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Background: Mental disorders affect about one in seven children and adolescents worldwide. Investment in effective child and adolescent mental health prevention, promotion and care is essential. To date, however, the evidence from this field is yet to be comprehensively collected and mapped. Objectives: The objective of this evidence and gap map (EGM) is to provide an overview of the existing evidence on the effectiveness of interventions aimed at promoting mental health and reducing or preventing mental health conditions among children and adolescents in lower-middle-income countries (LMICs). Search Methods: We searched for studies from a wide range of bibliographic databases, libraries and websites. All searches were conducted in December 2021 and covered the period between 2010 and 2021. Selection Criteria: We included evidence on the effectiveness of any Mental Health and Psychosocial Support (MHPSS) interventions targeting children and adolescents from 0 to 19 years of age in LMICs. The map includes systematic reviews and effectiveness studies in the form of randomised control trials and quasi-experimental studies, and mixed-methods studies with a focus on intervention effectiveness. Data Collection and Analysis: A total of 63,947 records were identified after the search. A total of 19,578 records were removed using machine learning. A total of 7545 records were screened independently and simultaneously by four reviewers based on title and abstract and 2721 full texts were assessed for eligibility. The EGM includes 697 studies and reviews that covered 78 LMICs. Main Results: School-based interventions make up 61% of intervention research on child and adolescent mental health and psychosocial support. Most interventions (59%) focusing on treating mental health conditions rather than preventing them or promoting mental health. Depression (40%, N = 282) was the most frequently researched outcome sub-domain analysed by studies and reviews, followed by anxiety disorders (32%, N = 225), well-being (21%, N = 143), and post-traumatic stress disorder (18%, N = 125). Most included studies and reviews investigated the effectiveness of mental health and psychosocial support interventions in early (75%, N = 525) and late adolescence (64%, N = 448). Conclusions: The body of evidence in this area is complex and it is expanding progressively. However, research on child and adolescent MHPSS interventions is more reactive than proactive, with most evidence focusing on addressing mental health conditions that have already arisen rather than preventing them or promoting mental health. Future research should investigate the effectiveness of digital mental health interventions for children and adolescents as well as interventions to address the mental health and psychosocial needs of children in humanitarian settings. Research on early childhood MHPSS interventions is urgently needed. MHPSS research for children and adolescents lacks diversity. Research is also needed to address geographical inequalities at the regional and national level. Important questions also remain on the quality of the available research—is child and adolescent MHPSS intervention research locally relevant, reliable, well-designed and conducted, accessible and innovative? Planning research collaborations with decision-makers and involving experts by experience in research is essential.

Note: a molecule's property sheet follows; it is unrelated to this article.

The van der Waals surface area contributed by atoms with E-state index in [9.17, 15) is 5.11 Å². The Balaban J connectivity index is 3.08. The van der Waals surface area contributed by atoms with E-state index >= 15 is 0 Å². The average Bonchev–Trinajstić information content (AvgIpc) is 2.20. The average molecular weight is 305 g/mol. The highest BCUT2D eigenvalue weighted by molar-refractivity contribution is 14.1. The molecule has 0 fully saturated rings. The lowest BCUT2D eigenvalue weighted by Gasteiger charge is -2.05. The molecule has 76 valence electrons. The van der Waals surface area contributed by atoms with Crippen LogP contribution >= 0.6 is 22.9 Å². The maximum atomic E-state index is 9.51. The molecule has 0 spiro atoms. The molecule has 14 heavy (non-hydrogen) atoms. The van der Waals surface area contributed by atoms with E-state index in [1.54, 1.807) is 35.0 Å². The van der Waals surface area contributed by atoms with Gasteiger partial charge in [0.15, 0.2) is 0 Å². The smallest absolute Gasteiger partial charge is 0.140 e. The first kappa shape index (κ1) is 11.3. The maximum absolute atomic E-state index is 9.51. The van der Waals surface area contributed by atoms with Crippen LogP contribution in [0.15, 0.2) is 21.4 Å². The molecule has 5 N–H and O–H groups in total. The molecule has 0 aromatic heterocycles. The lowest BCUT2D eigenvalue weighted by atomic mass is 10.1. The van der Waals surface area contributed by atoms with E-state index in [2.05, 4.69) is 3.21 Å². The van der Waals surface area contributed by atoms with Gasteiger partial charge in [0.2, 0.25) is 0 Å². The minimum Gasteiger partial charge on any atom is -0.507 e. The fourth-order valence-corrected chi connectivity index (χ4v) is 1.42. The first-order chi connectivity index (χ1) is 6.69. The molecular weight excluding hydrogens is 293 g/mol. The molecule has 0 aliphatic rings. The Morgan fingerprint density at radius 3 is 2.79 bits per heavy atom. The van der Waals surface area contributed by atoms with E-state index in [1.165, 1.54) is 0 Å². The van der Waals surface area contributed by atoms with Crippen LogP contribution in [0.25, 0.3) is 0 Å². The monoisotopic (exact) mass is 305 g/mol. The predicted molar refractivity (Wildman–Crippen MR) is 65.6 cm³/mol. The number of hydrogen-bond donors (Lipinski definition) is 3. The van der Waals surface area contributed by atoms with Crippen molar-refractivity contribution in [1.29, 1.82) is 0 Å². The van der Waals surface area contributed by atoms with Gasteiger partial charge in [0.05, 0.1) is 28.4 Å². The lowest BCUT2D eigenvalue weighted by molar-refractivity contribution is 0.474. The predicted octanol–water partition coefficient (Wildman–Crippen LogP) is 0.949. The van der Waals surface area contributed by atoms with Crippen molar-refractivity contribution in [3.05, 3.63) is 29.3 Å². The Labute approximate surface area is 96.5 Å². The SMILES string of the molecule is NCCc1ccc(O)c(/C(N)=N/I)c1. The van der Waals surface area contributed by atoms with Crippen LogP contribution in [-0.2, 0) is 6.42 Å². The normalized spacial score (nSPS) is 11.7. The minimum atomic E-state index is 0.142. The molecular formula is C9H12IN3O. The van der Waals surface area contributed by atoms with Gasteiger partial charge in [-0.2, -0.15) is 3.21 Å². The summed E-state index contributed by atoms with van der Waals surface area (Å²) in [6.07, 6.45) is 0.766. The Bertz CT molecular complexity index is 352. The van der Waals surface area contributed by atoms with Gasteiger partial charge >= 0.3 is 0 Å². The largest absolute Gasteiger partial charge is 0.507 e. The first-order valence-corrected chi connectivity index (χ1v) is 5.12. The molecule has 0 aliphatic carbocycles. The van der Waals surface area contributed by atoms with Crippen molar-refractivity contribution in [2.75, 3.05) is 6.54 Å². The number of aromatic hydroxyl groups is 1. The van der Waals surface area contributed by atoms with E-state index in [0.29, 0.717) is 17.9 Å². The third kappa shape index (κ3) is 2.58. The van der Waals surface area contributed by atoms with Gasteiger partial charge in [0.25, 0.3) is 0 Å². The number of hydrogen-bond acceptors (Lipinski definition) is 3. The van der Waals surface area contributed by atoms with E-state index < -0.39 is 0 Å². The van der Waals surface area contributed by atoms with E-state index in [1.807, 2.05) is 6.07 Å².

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Campbell Systematic Reviews

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